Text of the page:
• China risks: “The Chinese financial system remains a focus. Addressing risks in the financial system has been a priority for the Chinese authorities with regulatory reforms backed by strong political support. Debt levels are high, especially in the corporate sector, and a sizeable share of debt has been provided through less regulated ‘shadow banking’ channels. This has exposed the financial system to considerable credit, liquidity and contagion risks.”
  • Short-term debt market risks: “Spreads on short-term debt have recently spiked to their highest level since 2009. In the past, this has typically been an indicator of market stress or a perception that the near-term credit risk of banks had risen. However, in this instance it appears instead to be due to changes in the demand for and supply of US money market instruments, given that spreads on long-term funding remain very narrow.”
  • Key domestic risks: “The high level of household indebtedness increases the risk of a rise in household financial stress amplifying a shock to the economy.”
  • Housing and mortgage debt: “The step-up in mortgage payments when the interest only period ends can be in the range of 30 to 40 per cent, even after factoring in the typically lower interest rates charged on principal and interest loans….However, number of factors suggest that any resulting increase in financial stress should not be widespread…. about one-third of mortgages have less than one month’s prepayments.”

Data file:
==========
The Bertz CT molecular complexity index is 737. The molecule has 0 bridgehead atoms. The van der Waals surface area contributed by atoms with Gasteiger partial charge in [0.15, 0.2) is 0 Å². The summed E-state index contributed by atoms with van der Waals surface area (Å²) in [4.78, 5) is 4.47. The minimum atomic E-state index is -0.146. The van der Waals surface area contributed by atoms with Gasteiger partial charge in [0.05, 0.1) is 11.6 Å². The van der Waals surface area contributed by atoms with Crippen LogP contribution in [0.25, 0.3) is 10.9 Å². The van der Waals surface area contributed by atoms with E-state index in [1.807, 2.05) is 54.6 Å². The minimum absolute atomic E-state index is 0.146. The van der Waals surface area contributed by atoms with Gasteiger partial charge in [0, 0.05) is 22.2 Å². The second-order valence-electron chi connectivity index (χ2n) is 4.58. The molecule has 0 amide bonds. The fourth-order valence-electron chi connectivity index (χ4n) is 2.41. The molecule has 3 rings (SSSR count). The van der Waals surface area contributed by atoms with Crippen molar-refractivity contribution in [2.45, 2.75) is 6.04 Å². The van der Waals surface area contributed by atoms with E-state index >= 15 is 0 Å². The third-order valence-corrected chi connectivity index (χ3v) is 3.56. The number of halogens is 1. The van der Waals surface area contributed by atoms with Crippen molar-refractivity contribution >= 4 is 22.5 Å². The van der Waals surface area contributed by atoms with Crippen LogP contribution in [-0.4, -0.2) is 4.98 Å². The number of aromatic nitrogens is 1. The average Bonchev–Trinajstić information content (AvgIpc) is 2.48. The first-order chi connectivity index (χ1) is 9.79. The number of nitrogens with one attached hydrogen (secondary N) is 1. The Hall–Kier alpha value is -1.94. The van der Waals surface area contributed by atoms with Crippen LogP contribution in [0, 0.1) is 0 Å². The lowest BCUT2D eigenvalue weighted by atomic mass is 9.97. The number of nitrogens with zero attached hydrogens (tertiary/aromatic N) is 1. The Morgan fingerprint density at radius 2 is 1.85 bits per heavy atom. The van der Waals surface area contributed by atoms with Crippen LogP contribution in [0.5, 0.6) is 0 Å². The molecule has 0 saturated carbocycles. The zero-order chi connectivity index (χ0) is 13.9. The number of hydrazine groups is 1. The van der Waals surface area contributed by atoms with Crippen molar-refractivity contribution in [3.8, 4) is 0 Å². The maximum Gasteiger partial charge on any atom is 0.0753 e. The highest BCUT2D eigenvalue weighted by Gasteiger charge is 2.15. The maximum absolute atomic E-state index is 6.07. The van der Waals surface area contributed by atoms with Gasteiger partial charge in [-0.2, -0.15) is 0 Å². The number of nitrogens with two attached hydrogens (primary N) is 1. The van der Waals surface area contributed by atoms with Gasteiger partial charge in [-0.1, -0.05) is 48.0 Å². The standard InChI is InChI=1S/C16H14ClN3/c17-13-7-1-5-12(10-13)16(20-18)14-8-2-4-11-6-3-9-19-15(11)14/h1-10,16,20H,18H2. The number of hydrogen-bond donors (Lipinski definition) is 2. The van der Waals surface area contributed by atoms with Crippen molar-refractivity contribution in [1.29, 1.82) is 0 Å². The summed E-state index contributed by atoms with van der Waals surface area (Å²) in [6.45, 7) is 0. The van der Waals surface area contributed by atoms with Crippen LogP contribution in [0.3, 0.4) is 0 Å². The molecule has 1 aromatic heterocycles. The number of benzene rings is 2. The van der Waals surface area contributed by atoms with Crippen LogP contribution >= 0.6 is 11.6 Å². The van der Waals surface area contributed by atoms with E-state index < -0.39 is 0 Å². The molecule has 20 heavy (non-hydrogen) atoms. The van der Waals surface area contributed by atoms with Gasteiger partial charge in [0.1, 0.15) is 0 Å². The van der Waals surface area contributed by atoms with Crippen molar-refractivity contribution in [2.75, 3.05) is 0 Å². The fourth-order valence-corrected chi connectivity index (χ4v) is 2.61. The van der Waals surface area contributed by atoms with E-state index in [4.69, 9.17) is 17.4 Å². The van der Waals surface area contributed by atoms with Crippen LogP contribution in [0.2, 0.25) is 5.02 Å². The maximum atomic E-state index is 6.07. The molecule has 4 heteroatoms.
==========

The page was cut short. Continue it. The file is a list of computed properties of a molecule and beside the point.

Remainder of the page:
• Household financial stress: “Some banks have reported that payment arrears have increased for some borrowers transitioning to principal-and-interest repayments at the end of an interest-only period. This partly reflects borrowers taking some time to adjust, though for a small share of borrowers this has reflected difficulty in making the higher repayments.”
  • Residential building: “The potential risks posed by the large pipeline of apartment construction in Sydney and pockets of inner-city Melbourne and Brisbane have not materialised in a significant manner, at least to date. In Melbourne and Brisbane, the flow of new additions has peaked and, so far, been absorbed with little disruption to apartment markets, with vacancy rates steady or declining, rents steady or rising, and apartment prices generally only falling modestly.”